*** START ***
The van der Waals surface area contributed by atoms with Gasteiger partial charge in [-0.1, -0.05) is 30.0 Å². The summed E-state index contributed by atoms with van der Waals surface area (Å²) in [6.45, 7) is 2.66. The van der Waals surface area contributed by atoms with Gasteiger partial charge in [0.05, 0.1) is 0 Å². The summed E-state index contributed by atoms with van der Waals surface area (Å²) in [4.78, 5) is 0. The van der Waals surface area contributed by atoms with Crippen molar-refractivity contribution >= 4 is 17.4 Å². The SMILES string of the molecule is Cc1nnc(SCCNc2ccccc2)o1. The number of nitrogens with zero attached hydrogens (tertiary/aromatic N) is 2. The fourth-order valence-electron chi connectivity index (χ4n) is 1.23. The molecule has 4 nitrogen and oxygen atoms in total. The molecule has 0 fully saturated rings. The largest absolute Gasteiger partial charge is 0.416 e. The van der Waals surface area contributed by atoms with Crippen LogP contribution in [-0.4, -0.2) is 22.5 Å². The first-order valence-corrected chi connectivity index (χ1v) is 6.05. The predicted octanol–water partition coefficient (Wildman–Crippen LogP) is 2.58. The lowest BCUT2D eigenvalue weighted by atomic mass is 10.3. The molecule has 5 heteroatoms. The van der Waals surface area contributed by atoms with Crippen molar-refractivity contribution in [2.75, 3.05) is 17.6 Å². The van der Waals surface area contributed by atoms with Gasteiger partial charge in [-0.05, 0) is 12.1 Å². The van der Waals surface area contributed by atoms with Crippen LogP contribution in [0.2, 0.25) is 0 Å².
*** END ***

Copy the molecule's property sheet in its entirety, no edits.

The van der Waals surface area contributed by atoms with Gasteiger partial charge in [-0.1, -0.05) is 30.0 Å². The summed E-state index contributed by atoms with van der Waals surface area (Å²) in [6.45, 7) is 2.66. The van der Waals surface area contributed by atoms with Gasteiger partial charge in [0.05, 0.1) is 0 Å². The summed E-state index contributed by atoms with van der Waals surface area (Å²) in [4.78, 5) is 0. The van der Waals surface area contributed by atoms with Crippen molar-refractivity contribution >= 4 is 17.4 Å². The SMILES string of the molecule is Cc1nnc(SCCNc2ccccc2)o1. The number of nitrogens with zero attached hydrogens (tertiary/aromatic N) is 2. The fourth-order valence-electron chi connectivity index (χ4n) is 1.23. The molecule has 4 nitrogen and oxygen atoms in total. The molecule has 0 fully saturated rings. The largest absolute Gasteiger partial charge is 0.416 e. The van der Waals surface area contributed by atoms with Crippen LogP contribution in [-0.4, -0.2) is 22.5 Å². The first-order valence-corrected chi connectivity index (χ1v) is 6.05. The predicted octanol–water partition coefficient (Wildman–Crippen LogP) is 2.58. The lowest BCUT2D eigenvalue weighted by atomic mass is 10.3. The molecule has 5 heteroatoms. The van der Waals surface area contributed by atoms with Crippen molar-refractivity contribution in [2.75, 3.05) is 17.6 Å². The van der Waals surface area contributed by atoms with Gasteiger partial charge in [-0.05, 0) is 12.1 Å². The van der Waals surface area contributed by atoms with Crippen LogP contribution in [0.2, 0.25) is 0 Å².